Sensing is one of the opposing preferences in Myers & Briggs’ personality typing. It describes the manner in which a person processes information, with the sensing types relying on their most immediate impressions that they can see, smell, hear, taste and touch.
What do you test for with Myers Briggs test?
Myers-Briggs Type Indicator (MBTI) is a personality test that assesses psychological attributes of respondents, and is used to indicate different areas of strengths and personality types mostly in a workplace setup.
What is the difference between sensing and intuition?
Sensing is attending to information that is available through your five senses while intuition is reading and interpreting the patterns and possibilities from the gathered information.
Is it common to have a sensing personality trait?
Yes, it is more common to have a Sensing personality trait than an Intuitive one. Statistically, almost 75% of people tend to identify themselves as being Sensors.
Are sensing and intuition stronger?
Since sensing and intuition are opposing preferences, an individual’s natural inclination towards one will be stronger than the other.
What are the personality traits of intuitive types?
Intuitive types are theoretical and abstract thinkers. They are idealistic and imaginative in their approach. They see the bigger picture and have an eye for the future and the many possibilities it holds. They can read the underlying patterns and rely more on their intuition than the immediate impressions available via five senses.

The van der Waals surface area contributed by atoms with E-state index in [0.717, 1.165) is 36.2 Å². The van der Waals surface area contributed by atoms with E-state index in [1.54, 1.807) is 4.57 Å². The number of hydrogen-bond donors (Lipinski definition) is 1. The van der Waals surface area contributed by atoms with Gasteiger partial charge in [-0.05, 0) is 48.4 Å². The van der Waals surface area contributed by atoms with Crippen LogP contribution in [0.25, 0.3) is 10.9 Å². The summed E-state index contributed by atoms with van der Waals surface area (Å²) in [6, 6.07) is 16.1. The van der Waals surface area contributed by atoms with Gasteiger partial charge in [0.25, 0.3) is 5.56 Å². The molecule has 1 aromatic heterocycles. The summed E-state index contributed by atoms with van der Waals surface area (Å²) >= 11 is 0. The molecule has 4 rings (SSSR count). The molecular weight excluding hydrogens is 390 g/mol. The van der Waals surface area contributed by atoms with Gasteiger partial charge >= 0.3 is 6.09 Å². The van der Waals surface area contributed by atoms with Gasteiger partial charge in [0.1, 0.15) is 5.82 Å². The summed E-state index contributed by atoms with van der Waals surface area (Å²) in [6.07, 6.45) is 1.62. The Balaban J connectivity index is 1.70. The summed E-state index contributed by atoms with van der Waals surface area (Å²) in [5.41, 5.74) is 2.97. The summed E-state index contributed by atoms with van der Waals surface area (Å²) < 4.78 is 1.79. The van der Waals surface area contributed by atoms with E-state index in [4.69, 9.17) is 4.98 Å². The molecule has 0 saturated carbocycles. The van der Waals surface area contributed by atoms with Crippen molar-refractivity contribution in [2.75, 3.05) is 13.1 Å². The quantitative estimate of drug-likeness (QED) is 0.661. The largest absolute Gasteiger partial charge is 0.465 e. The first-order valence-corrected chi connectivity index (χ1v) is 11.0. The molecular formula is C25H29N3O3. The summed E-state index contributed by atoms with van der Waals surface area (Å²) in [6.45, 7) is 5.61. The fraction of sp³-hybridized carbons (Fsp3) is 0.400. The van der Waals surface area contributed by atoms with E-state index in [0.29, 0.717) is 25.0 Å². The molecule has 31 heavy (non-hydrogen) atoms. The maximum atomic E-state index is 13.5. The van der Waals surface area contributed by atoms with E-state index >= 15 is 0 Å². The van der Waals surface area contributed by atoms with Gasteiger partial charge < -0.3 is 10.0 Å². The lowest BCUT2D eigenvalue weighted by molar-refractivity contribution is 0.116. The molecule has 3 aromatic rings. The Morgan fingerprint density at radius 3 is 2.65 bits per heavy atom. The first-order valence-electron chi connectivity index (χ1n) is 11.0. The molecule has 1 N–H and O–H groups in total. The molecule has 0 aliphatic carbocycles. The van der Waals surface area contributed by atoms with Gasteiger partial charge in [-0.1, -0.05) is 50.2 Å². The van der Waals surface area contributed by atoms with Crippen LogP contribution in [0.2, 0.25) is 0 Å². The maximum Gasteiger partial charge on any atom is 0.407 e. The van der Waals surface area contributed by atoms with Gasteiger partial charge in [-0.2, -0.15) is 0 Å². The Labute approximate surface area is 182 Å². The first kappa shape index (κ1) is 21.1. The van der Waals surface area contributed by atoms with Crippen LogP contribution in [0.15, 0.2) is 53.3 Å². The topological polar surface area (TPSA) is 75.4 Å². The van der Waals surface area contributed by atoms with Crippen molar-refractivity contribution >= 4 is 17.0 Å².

Carlyn, M. (1977). An assessment of the Myers-Briggs type indicator. Journal of personality assessment, 41(5), 461-473. http://www.tandfonline.com/loi/hjpa20
Fretwell, C. E., Lewis, C. C., & Hannay, M. (2013). Myers-briggs type indicator, A/B personality types, and locus of control: where do they intersect?. American Journal of Management, 13(3), 57-66. http://www.na-businesspress.com/AJM/FretwellCE_Web13_3_.pdf
King, S. P., & Mason, B. A. (2020). Myers‐Briggs Type Indicator. The Wiley Encyclopedia of Personality and Individual Differences: Measurement and Assessment, 315-319. https://doi.org/10.1002/9781119547167.ch123
Live Bold and Bloom https://liveboldandbloom.com/07/personality-types/sensing-vs-intuition
The Myers & Briggs’ Foundation https://www.myersbriggs.org/my-mbti-personality-type/mbti-basics/sensing-or-intuition.htm
The Myers-Briggs Company https://eu.themyersbriggs.com/en/tools/MBTI/MBTI-personality-types